Of the colors that make up the visible spectrum, red, green and blue are called primaries. Newton argued that each color of the visible spectrum was a primary, but he considered the definition of primary to mean “simple,” as in simply a lump-sum color called red or yellow, etc., without getting into characteristics such as lightness or colorfulness or a specific wavelength of red within the red range. The other four colors, known as secondary colors, are made by combinations of the three pure colors (see diagram). Orange light is created by roughly two parts red to one part green. In addition to creating the secondary hues, adding these three primary colors together in various combinations builds every other color up from black, and this is known as the additive color process. The three bands in our color vision cells correspond directly to the three primary spectral colors, and because of this, it is possible to match a wide range of colors via a mixture of just three primary colors.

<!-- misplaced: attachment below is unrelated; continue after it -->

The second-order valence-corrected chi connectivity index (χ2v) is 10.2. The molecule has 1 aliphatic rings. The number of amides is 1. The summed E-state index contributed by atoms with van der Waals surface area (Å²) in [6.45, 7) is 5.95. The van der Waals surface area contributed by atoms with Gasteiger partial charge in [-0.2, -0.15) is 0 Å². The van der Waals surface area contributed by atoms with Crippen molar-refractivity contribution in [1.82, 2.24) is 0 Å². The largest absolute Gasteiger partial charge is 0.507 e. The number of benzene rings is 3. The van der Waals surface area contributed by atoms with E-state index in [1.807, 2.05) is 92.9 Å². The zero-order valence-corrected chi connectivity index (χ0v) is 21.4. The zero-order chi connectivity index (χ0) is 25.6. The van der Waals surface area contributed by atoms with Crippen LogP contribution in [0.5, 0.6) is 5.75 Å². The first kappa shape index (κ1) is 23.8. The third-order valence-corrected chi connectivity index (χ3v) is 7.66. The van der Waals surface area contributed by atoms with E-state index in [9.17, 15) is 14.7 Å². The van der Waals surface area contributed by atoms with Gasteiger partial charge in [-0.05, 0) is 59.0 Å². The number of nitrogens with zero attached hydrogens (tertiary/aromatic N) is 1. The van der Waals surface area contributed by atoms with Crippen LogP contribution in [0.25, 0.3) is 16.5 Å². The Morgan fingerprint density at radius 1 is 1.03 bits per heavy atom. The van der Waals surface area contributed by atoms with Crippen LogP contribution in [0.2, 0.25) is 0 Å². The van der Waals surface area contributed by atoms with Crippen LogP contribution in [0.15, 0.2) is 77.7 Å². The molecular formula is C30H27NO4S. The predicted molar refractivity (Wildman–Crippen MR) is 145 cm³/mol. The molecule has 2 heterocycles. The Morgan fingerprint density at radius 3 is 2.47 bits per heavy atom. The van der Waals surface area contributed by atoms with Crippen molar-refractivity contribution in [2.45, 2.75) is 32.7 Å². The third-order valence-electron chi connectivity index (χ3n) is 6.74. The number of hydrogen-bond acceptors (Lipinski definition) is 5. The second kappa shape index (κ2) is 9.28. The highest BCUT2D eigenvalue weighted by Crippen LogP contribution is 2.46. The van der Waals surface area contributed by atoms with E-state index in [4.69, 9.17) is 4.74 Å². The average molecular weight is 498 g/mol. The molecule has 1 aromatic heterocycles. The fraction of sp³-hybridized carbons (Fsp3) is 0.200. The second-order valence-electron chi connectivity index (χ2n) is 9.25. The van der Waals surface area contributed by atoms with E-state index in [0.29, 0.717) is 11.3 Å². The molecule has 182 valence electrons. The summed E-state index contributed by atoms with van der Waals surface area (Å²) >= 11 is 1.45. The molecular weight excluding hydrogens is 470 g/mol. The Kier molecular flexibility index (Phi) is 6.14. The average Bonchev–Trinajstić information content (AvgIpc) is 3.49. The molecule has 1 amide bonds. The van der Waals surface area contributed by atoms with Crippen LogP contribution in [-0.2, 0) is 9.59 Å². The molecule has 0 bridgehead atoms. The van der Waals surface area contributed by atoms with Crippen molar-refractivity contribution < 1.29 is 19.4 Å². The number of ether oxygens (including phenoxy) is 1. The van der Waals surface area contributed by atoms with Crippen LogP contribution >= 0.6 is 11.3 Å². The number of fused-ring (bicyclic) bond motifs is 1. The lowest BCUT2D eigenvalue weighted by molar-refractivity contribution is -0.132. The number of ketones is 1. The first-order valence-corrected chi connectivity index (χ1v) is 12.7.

Yes, we learned in art class that red, blue and yellow are primary colors (and that we aren’t supposed to eat paint). But those primaries apply to dyes and pigments, and they actually are called subtractive primaries (see diagram). (In light, the subtractive primaries are cyan, magenta and yellow.) Visible light, whose primaries consist of red, green and blue (RGB), is what allows those primary red, blue and yellow pigments (or cyan, magenta and yellow) to have color through varying degrees of wavelength reflection and absorption by the pigments and dyes themselves. The colored dye of a solid object will absorb (or subtract) unwanted frequencies from white light and reflect the desired frequency — say, blue. As another example, a piece of glass dyed yellow subtracts the unwanted frequencies from white light and allows the yellow frequency to pass through.